Magnet 526 is in the embodiment 510 of FIG. 5 an annular magnet secured about the inner wall 559 of the lower end of cup 516, adjacent reed switch 520. However, other magnet configurations could be devised. For example, a series of magnets may be disposed about the end of cup 516 to provide a magnetic field of predetermined shape about reed switch 520.
In the embodiment 610 of FIG. 6, a pair of reed switches 620 are secured in the walls of housing 611. Magnet 626 is secured to the upper end of a sub-frame member 619 which is supported on a platform 638 extending transversely across the interior of housing 611.
Sub-frame member 619 rests on a button 639 which is connected by means of a shaft 640 passing through an aperture 660 formed centrally in platform 638 to a gimbal cup 641 disposed within housing 611 below platform 638. Gimbal cup 641 has its open end lowermost, and substantially surrounds a weight in the form of ball 642. Ball 642 is free to roll on the base 612 of housing 611. Base 612 has inclined upper surfaces 661 meeting in a central depression. It will be apparent that, if ball 642 rolls on base 612 as a result of tilting of switch assembly 610 or as a result of an impulse applied to switch assembly 610, gimbal cup 641 will be displaced sideways causing pivoting of button 639 about its edge which remains in contact with platform 638. As a result of the shape of housing 611 in the vicinity of magnet 626, magnet 626 is constrained against lateral movement when button 639 pivots and the lateral motion of ball 642 is therefore translated into vertical movement of magnet 626 which actuates the reed switches 620. The inclined upper surface 661 of the base 612 prevents the ball 642 from escaping from gimbal cup 641. The inclined surface 661 also provides for automatic resetting of the switch 610 assembly when it is returned to an upright position.
The embodiments 710, 810 of FIGS. 7 and 8 are similar to the embodiment 610 of FIG. 6 in that the magnet 726, 826 is secured at the top of a sub-frame member 719, 819 within housing 711, 811, the magnet 726, 826 being moved from below. In the case of FIG. 7, the weight, in the form of a yoke-like cup 744 is in contact with the lower edge of a flanged member 762 secured to the lower end of sub-frame member 719. Thus, when yoke 744 pivots about pivot member 745 the flange 762 and sub-frame member 719 tend to rise. The shape of a platform 738 secured across the interior of housing 711 constrains sub-frame member 719 to move generally only in a vertical direction to cause magnet 726 to actuate the reed switches 720.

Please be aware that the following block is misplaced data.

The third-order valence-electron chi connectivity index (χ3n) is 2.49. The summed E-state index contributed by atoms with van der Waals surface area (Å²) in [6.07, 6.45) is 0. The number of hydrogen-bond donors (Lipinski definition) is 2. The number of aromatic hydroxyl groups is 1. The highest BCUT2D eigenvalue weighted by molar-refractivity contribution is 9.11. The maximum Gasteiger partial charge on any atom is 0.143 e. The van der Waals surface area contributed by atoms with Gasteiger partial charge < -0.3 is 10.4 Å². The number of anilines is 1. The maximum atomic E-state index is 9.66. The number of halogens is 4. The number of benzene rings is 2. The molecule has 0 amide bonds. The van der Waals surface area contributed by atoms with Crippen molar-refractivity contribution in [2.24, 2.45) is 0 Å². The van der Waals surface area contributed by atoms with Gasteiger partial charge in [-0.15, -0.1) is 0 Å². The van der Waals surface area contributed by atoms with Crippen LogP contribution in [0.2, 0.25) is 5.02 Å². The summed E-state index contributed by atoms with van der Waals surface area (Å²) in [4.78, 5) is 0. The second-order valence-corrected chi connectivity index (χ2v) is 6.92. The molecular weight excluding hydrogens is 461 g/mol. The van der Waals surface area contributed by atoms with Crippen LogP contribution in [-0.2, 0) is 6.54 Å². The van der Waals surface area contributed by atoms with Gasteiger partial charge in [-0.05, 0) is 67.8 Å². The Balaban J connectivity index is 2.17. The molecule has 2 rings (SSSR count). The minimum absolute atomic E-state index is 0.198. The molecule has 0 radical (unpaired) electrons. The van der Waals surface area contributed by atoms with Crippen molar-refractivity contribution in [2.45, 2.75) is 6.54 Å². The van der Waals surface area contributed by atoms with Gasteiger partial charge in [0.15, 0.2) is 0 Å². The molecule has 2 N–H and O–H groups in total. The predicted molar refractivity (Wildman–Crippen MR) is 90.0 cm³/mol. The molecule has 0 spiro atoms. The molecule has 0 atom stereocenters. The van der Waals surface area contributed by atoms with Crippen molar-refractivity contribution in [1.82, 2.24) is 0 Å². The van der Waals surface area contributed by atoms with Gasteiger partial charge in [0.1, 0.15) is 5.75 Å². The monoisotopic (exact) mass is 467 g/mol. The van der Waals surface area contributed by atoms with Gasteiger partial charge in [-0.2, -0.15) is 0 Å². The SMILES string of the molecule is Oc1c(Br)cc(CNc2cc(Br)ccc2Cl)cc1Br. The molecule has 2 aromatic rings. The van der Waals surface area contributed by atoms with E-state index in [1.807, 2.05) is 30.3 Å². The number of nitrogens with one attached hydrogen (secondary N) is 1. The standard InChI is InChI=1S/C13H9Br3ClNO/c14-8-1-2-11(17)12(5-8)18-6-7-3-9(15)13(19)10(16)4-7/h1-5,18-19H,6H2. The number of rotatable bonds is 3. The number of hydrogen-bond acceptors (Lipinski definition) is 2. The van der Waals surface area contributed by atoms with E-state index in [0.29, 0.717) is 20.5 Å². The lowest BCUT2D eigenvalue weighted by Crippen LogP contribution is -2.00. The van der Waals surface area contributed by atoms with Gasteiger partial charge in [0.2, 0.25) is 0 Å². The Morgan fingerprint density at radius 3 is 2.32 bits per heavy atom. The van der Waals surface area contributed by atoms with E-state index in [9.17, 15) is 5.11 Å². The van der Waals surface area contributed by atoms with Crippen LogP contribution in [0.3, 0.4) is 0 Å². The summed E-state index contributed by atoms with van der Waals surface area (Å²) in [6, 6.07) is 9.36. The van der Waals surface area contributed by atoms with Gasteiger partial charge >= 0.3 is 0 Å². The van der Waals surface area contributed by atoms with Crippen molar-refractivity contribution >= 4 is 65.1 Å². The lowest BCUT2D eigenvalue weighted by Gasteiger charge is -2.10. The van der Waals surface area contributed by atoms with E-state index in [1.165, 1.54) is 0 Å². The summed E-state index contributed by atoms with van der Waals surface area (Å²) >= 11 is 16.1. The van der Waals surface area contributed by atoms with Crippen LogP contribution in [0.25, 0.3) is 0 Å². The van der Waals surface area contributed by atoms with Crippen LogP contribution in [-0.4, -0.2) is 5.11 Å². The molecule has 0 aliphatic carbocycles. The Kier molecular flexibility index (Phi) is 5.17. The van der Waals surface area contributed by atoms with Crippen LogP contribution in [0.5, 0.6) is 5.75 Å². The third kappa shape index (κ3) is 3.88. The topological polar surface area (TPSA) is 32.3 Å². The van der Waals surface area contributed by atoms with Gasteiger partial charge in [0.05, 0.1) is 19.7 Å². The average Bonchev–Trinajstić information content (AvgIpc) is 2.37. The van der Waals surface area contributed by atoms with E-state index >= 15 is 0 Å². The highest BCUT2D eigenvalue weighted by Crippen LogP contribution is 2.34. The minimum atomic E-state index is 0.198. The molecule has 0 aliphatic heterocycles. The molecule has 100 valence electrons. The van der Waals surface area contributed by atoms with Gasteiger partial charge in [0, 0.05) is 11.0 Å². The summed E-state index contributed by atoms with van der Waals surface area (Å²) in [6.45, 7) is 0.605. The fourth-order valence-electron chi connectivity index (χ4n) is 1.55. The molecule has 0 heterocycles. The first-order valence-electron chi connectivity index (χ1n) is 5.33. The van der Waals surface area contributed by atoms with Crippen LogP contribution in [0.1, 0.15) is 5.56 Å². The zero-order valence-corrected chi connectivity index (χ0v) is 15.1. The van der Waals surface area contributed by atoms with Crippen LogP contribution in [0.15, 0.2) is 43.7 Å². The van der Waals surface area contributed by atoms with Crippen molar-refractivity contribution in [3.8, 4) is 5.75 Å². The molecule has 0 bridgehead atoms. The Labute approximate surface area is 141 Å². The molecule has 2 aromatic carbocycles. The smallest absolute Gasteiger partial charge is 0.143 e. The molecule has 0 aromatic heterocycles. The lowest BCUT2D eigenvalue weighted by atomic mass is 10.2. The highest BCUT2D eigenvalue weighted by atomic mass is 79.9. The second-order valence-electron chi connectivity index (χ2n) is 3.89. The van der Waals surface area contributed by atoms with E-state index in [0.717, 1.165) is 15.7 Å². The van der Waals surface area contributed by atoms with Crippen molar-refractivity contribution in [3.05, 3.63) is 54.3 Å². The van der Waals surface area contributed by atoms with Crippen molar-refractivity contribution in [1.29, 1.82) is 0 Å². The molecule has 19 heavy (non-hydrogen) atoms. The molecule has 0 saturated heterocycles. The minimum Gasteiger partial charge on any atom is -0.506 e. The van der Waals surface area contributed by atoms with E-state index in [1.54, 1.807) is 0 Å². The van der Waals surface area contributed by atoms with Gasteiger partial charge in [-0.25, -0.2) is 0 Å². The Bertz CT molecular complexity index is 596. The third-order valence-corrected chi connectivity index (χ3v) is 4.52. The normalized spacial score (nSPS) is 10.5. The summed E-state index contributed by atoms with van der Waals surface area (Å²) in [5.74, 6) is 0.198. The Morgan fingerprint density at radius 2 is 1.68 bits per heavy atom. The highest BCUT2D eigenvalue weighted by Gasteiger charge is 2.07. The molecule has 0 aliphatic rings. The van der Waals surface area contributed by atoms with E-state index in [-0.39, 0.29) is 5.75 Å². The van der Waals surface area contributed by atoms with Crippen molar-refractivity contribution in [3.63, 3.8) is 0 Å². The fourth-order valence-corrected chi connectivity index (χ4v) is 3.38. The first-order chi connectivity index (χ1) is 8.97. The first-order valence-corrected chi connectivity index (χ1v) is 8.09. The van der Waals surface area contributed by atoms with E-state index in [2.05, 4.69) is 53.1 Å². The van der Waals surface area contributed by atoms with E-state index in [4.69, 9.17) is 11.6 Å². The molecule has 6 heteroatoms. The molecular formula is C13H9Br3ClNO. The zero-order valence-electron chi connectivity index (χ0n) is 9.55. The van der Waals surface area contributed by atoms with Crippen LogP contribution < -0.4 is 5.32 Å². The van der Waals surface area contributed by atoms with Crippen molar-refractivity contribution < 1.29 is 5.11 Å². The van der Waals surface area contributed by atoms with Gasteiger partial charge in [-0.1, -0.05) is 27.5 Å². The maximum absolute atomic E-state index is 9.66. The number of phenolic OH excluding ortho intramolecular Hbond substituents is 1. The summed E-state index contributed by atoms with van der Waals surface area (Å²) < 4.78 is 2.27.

In the embodiment 810 of FIG. 8, the arrangement is similar to that of FIG. 7 except that the weight is in the form of a ball 842 which is free to roll anywhere on the horizontal upper surface 863 of base 812 of housing 811. The lower surface 864 of sub-frame member 819 is formed as a conical impression. Therefore, rolling of ball 842 will tend to raise sub-frame member 819 and hence magnet 826. Magnet 826 thereby actuates reed switches 820. Movement of sub-frame member 819 and magnet 826 is constrained by the shape of platform 838 and the lower part of sub-frame member 819 to be generally vertical only.
The embodiment 910 of FIG. 9 is one in which the weight is configured as a ball 942, which normally rests in a depression 946 formed in the external, upper surface of housing 911. An aperture 947 is formed centrally in depression 946, and a string, wire or other flexible member 948 secured to a sub-frame member 919 the lower end of which is secured to magnet 926. A reed switch 920 is secured within housing 911 adjacent magnet 926. When ball 942 rolls out of depression 946 laterally, by virtue of tilting of the switch assembly or by virtue of an impulse being applied to the switch assembly, magnet 926 is raised by tension in string, wire or other flexible member 948 and thereby reed switch 920 is actuated.
In all of the foregoing embodiments, whilst only a limited number of magnets and reed switches has been described, it will be appreciated that various configurations of magnets and reed switches can be devised. For example, versions of the embodiments can be produced in which a plurality of magnets surround a single reed switch; alternatively, a single magnet can be configured to operate a plurality of reed switches within the housing.